Korean Americans blast treatment of North Korean refugees | Photos from Federal Way rally

Dozens of Korean Americans from the Seattle-Tacoma area protested the treatment of North Korean refugees during a rally March 26 in Federal Way.

China is under fire for its repatriation policy of North Korean refugees. Rather than being granted asylum, the refugees are sent back to North Korea, where they face torture, imprisonment and even death. Families of these defectors often suffer severe punishment — a disincentive for others considering escaping into China through an "underground railroad" of sorts.

Some believe that with the current Chinese policy, thousands of Korean lives are at stake.

"We cannot tolerate the Chinese government doing that," said John Oh, chairman of the National Unification Advisory Council Seattle Chapter, which organized the rally in Federal Way (SEE PHOTOS). "I want the state of Washington's government and local people to know about what the Chinese government is doing."

The chapter has written letters to China President Hu Jintao as well as António Guterres, the United Nations High Commissioner for Refugees. In May, about 30 chapter members will visit South Korea to speak on behalf of Korean Americans.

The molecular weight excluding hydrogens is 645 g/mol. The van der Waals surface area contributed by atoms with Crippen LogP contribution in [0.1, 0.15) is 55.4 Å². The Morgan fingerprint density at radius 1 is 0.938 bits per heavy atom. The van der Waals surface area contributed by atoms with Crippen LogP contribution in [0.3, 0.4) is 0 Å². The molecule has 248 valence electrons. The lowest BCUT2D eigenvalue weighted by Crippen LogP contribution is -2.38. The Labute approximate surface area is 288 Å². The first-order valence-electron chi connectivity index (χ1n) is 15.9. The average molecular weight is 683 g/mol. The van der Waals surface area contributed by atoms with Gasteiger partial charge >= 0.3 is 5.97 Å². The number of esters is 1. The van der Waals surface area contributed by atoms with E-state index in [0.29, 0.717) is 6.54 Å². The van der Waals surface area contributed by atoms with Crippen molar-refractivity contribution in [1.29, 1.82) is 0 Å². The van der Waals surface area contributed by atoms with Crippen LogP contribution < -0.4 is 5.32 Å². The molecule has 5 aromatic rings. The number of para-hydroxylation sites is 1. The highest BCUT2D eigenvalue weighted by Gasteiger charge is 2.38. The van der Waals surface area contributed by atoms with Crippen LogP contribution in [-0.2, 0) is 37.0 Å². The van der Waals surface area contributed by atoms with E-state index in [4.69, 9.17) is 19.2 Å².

North Korean refugees are trying to escape that nation's tyranny and economic conditions that have resulted in substandard living and food shortages.

Thousands of North Koreans cross the border into China every year. China considers these refugees as illegal migrants, rather than asylum seekers. Some believe this designation clashes with the International Convention on Refugees, a 1951 UN-backed protocol seeking protection for refugees who face harm if returned to their native land.

According to the Unification Ministry in Seoul, about 2,700 North Koreans reached safety in South Korea last year, with most fleeing through China.

"We want them to be free and we want international support," said Edmonds resident Gary Choo, who attended the Federal Way rally held outside H Mart on Pacific Highway. "We'd like to promote global attention in terms of human rights."

Monday's rally coincides with the two-year anniversary of the sinking of The Cheonan, a South Korean navy ship, by North Korea. The incident killed 46 sailors and further heightened tension between the two nations.

Adding to the diplomatic tension: North Korea's recent announcement of plans to test-launch a rocket. That news surfaced during a nuclear security summit that began Monday in Seoul with world leaders including U.S. President Barack Obama and South Korean President Lee Myung-bak. The rocket launch is seen by some leaders as a provocation by the North Korean government.

Federal Way was chosen as the site for Monday's rally because of the city's large Korean population, an organizer said. More than 100 people attended, including Federal Way resident Sandra Englund. She said Koreans across the region and U.S. keep close tabs on controversy on the Korean Peninsula: "I'm personally outraged by everything about North Korea."


To see photos from the March 26 rally in Federal Way, click here.


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